At the very least your 404 error page should display as a branded page of your website and ideally help users to find another relevant category or product – suggested products or a search box are a good place to start. However, it’s important to note that this will not retain any of the SEO authority that the old page had built up.

What are the UX Implications?

Although deleting the page will clear the out-of-season content from your menu and keep your site up-to-date for now, deleting the page is not ideal from a user-experience point of view for a few reasons:

  • Users who come across any links pointing to those pages – either social shares or earned links from content marketing – won’t find what they were looking for
  • Similarly, users may have saved or emailed the link if they saw a product that they wanted to buy for another occasion – maybe as a birthday gift – but will come across an error page if they try to access the deleted content
  • Effectively, you could lose out on potential future sales

How easy is this to do? Can I handle it in my CMS?

Deleting a page is usually easy to do in almost any Content Management System (CMS) and, depending on what CMS you’re using, it could be your only out-of-the-box option. That is, you may only have the option to either have a page live or delete it completely from the website. If you want to go with any of the other options below (making the page inactive or hiding it from the menu) that may require custom coding from your developer to add that functionality to your CMS.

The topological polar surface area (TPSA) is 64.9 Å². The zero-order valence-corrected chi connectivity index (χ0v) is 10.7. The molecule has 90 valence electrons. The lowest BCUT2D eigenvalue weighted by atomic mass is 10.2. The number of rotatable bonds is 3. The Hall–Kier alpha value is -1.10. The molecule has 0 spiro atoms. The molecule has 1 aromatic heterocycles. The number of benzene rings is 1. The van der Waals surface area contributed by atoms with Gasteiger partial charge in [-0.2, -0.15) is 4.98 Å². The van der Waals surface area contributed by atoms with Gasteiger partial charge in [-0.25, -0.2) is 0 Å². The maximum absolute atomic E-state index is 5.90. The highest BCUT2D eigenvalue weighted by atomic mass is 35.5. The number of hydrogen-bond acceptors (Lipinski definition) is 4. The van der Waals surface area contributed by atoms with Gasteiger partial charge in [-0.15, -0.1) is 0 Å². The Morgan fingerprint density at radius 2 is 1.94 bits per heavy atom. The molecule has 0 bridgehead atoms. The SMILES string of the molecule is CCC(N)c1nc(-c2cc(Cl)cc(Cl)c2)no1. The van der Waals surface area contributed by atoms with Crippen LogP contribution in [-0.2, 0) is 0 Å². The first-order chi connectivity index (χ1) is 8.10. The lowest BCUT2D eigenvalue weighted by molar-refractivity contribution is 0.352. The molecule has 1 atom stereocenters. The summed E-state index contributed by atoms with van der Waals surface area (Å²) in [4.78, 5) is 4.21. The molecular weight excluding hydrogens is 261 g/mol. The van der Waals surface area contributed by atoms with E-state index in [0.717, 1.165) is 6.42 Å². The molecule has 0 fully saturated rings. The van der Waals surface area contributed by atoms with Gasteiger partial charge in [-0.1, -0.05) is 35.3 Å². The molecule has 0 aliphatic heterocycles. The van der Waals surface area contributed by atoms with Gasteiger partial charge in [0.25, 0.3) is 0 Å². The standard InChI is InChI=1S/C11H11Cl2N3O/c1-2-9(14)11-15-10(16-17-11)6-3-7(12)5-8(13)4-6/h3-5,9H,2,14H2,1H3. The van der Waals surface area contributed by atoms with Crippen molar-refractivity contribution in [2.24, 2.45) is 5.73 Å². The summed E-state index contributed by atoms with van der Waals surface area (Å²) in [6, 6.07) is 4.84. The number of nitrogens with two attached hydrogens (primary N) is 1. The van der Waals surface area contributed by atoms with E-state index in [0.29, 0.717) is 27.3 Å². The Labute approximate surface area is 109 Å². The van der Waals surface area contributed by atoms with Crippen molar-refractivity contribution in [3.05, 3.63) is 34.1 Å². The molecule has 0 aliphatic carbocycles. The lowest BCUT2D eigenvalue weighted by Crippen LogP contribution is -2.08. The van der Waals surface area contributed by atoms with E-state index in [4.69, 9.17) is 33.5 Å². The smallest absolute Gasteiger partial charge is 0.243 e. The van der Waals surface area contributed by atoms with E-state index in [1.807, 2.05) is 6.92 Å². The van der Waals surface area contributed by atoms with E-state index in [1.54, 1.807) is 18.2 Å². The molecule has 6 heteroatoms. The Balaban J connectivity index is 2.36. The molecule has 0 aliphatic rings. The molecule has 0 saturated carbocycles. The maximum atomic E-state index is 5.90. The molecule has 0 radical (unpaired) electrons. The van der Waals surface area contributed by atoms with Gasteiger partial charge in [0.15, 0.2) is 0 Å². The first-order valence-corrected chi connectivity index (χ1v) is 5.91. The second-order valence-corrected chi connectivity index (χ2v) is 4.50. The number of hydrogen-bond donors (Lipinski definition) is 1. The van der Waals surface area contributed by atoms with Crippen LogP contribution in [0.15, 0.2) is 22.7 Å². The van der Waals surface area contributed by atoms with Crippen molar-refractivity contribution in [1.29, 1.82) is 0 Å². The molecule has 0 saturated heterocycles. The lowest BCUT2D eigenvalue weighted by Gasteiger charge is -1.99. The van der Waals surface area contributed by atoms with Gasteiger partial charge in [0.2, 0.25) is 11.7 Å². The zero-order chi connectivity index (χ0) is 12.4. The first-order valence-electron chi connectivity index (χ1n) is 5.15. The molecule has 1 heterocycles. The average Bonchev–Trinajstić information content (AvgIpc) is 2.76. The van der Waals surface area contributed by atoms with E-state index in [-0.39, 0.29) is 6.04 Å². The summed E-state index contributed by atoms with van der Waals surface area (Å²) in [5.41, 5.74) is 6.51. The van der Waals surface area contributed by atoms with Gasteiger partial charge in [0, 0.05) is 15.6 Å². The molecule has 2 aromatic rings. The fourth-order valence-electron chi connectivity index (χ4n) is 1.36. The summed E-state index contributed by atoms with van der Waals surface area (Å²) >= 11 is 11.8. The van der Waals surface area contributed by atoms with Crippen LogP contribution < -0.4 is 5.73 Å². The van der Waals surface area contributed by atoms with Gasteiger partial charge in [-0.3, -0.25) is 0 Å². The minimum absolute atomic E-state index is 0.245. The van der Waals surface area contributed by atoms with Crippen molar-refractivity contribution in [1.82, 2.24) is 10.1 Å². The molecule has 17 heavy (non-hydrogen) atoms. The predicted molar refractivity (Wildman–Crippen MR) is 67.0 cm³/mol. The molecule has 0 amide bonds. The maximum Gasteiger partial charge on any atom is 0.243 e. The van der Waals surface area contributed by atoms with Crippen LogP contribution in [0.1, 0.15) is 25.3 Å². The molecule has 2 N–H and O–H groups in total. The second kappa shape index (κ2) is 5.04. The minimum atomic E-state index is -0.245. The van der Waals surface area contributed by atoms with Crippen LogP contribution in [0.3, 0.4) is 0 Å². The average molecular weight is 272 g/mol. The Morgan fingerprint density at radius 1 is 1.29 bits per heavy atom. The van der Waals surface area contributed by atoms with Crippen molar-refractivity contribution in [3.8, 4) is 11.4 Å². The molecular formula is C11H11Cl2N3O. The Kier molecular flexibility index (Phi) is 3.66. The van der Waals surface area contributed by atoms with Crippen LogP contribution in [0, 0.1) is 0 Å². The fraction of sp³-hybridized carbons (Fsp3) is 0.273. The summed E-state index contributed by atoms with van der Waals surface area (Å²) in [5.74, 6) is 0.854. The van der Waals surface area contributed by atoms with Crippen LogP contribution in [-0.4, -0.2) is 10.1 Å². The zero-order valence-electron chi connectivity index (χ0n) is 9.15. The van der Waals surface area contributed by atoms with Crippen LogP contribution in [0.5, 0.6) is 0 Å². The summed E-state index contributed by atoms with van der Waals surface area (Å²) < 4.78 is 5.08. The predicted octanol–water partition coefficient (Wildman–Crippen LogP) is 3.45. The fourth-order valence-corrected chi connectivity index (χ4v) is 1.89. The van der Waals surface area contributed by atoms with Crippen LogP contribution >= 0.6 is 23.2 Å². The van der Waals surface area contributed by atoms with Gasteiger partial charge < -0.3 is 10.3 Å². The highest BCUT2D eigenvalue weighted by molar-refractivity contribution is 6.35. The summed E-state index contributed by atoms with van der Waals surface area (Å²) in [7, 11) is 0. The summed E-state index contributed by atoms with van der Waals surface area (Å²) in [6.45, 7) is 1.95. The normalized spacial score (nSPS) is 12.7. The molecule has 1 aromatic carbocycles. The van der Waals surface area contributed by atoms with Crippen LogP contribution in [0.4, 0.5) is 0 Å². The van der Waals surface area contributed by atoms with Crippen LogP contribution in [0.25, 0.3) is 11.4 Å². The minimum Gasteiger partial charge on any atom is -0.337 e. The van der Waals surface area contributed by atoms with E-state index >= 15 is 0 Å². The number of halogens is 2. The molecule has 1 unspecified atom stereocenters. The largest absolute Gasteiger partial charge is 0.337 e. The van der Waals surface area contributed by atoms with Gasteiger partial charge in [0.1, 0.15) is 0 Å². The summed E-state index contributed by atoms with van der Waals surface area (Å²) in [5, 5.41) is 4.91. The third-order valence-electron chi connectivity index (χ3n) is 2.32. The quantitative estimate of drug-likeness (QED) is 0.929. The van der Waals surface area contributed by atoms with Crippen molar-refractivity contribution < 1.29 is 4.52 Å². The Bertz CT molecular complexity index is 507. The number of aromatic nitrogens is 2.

Making the pages inactive

You may wish to just ‘pause’ the pages – switching them to ‘inactive’ or ‘draft mode’ – so you can still see the old content in the backend of your CMS, but users can’t see the pages when visiting the website.

What are the SEO implications?

While users can’t see the pages, you also need to remember that search engines can’t either, so all of the SEO issues associated with deleting the pages apply here too.

However, you do have the somewhat lesser drawback that you won’t need to re-write or re-create the page next year, you can just reactivate it, and any links sill pointing to the page from around the internet will work again. That is, if they haven’t been identified as broken throughout the year and deleted.

And if you created a 301 redirect for the URL when you deactivate the page, you must remember to remove the redirect when the page is live again.

What are the UX Implications?

Again, as deactivating the page effectively ‘deletes’ it from the front end of your website, the same UX issues will apply here too as they do with deleting the page.